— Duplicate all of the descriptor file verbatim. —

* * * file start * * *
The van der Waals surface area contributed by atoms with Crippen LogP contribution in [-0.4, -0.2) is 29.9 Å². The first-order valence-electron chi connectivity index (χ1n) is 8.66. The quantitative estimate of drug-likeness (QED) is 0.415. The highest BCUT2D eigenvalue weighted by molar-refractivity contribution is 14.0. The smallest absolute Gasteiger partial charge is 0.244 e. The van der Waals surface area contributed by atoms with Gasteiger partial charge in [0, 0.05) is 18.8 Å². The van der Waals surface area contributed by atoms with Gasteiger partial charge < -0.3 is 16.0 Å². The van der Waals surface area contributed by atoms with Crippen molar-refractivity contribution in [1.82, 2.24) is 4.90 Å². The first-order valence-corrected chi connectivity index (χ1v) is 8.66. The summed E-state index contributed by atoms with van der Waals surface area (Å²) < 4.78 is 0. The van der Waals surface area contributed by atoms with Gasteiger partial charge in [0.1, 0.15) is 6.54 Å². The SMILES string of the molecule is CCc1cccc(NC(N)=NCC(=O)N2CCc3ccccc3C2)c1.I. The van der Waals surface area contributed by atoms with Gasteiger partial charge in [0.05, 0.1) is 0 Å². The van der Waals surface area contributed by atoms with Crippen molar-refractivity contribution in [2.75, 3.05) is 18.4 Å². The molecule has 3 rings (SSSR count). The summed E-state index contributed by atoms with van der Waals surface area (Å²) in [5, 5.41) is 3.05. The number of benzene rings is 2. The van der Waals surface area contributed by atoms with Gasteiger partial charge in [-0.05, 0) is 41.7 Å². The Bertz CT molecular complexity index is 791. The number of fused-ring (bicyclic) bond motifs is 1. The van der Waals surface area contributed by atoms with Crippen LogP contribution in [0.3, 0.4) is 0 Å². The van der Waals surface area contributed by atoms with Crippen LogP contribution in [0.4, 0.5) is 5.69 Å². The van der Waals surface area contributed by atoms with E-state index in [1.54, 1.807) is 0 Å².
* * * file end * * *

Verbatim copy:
The van der Waals surface area contributed by atoms with Crippen LogP contribution in [-0.4, -0.2) is 29.9 Å². The first-order valence-electron chi connectivity index (χ1n) is 8.66. The quantitative estimate of drug-likeness (QED) is 0.415. The highest BCUT2D eigenvalue weighted by molar-refractivity contribution is 14.0. The smallest absolute Gasteiger partial charge is 0.244 e. The van der Waals surface area contributed by atoms with Gasteiger partial charge in [0, 0.05) is 18.8 Å². The van der Waals surface area contributed by atoms with Gasteiger partial charge < -0.3 is 16.0 Å². The van der Waals surface area contributed by atoms with Crippen molar-refractivity contribution in [1.82, 2.24) is 4.90 Å². The first-order valence-corrected chi connectivity index (χ1v) is 8.66. The summed E-state index contributed by atoms with van der Waals surface area (Å²) < 4.78 is 0. The van der Waals surface area contributed by atoms with Gasteiger partial charge in [0.1, 0.15) is 6.54 Å². The SMILES string of the molecule is CCc1cccc(NC(N)=NCC(=O)N2CCc3ccccc3C2)c1.I. The van der Waals surface area contributed by atoms with Gasteiger partial charge in [0.05, 0.1) is 0 Å². The van der Waals surface area contributed by atoms with Crippen molar-refractivity contribution in [2.75, 3.05) is 18.4 Å². The molecule has 3 rings (SSSR count). The summed E-state index contributed by atoms with van der Waals surface area (Å²) in [5, 5.41) is 3.05. The number of benzene rings is 2. The van der Waals surface area contributed by atoms with Gasteiger partial charge in [-0.05, 0) is 41.7 Å². The Bertz CT molecular complexity index is 791. The number of fused-ring (bicyclic) bond motifs is 1. The van der Waals surface area contributed by atoms with Crippen LogP contribution in [0.3, 0.4) is 0 Å². The van der Waals surface area contributed by atoms with Crippen LogP contribution in [0.4, 0.5) is 5.69 Å². The van der Waals surface area contributed by atoms with E-state index in [1.54, 1.807) is 0 Å².